CAMBRIDGE, MA – There’s more than one kind of Prosecco – that’s how a recent Boston Wine School seminar from Jonathan Soroff that we attended at The Middle Gray about Conegliano Valdobbiadene wines began. Chef Alan Tardi, who did the presentation, became interested in wine as a chef and restaurateur in Manhattan and has written numerous articles. He learned about Prosecco in the Conegliano Valdobbiadene region of Italy and became the first ever US Ambassador of that region in 2015, an area only an hour by car from Venice’s Marco Polo airport.
The region benefits from sandy soils, cooling Adriatic breezes and a moderate climate. In 1876 it became home for the first enology school in Italy which is said to have revolutionized Italian sparkling wine production when it developed The Italian Method which used pressurized temperature-controlled tanks (or autoclaves) to preserve the aromas of wines. To qualify for DOCG status, the wines must contain 85% Glera, a local grape, with the balance made up of other approved varieties.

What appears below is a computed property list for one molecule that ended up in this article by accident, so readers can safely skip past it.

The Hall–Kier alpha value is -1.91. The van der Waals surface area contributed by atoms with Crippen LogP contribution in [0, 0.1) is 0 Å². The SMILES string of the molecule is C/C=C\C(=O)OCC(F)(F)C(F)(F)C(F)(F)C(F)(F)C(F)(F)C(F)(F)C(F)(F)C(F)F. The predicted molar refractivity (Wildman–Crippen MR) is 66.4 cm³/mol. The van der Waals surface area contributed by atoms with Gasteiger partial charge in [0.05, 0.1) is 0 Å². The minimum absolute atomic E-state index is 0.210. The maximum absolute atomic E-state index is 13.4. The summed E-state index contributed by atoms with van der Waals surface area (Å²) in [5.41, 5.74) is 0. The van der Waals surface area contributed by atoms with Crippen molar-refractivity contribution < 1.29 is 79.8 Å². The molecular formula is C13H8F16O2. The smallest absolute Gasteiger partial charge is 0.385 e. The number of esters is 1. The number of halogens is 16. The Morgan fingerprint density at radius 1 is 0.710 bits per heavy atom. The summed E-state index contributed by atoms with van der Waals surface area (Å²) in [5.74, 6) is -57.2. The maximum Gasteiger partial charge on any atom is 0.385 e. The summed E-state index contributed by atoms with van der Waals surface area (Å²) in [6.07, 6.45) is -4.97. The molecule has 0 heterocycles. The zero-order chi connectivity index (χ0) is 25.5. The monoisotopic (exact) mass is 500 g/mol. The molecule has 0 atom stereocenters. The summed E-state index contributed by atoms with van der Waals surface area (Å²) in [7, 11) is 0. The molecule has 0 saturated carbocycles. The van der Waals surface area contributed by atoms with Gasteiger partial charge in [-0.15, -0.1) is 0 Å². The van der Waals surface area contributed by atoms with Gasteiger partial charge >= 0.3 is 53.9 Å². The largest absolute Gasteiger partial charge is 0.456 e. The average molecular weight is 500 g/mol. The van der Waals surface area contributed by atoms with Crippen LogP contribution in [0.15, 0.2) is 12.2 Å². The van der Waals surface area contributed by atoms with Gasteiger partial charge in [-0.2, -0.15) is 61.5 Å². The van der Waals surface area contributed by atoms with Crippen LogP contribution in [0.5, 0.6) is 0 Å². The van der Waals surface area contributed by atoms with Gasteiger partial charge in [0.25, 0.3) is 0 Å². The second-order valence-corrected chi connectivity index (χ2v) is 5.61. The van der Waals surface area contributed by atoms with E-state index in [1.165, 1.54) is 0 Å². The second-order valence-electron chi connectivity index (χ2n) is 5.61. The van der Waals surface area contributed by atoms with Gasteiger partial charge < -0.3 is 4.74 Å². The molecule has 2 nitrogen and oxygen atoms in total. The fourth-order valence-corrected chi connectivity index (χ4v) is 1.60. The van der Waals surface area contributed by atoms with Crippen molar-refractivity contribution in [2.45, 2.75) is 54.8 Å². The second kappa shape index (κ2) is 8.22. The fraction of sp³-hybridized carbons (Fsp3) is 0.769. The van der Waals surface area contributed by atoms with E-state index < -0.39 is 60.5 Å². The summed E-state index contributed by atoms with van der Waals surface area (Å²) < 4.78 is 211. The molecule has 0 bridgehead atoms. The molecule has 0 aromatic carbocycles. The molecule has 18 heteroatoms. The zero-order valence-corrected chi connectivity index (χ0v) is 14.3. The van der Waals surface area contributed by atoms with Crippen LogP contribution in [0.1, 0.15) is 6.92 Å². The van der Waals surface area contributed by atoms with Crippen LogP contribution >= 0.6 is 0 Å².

Steep hillside vineyards can only be hand-harvested and there are many small family plots that supply grapes to 183 wineries. The Prosecco Superiore wines range from dry to sweet with three levels of dryness – Brut, the driest, with 0-12 g/l residual sugar, Extra Dry with 12 to 17 g/l and Dry, the sweetest, with 17-32 g/l residual sugar.
Steep slopes make the land hard to work and mechanical cultivation virtually impossible. The Glera grape variety is the basis of the Conegliano Valdobiaddene wines which are known for they elegance, pale straw color, light body and fruity/floral nose. People think Prosecco was created in the 1970’s, Tardi notes, but it goes back much further to an old grape from Eastern Europe – Slovenia – which became Trieste, now part of Italy.
Many of the wines are elegant, soft and spicy, or fresh and floral on the palate.There are three different types – sparkling, fizzy and still. All make a delicious addition to a wine cellar.
Interestingly, we realized in retrospect that one of wines at the tasting was the Prosecco Superiore Valdobbiadene DOCG Brut NV, very moderately priced (around $15) and fresh, floral, fruity and elegant, at an earlier tasting this fall at Il Molo in Boston’s North End by The Sorting Table. At the time, we were struck by what a great addition it would make to a restaurant’s wine list or wine by the glass list, offering value to diners and restaurateurs alike.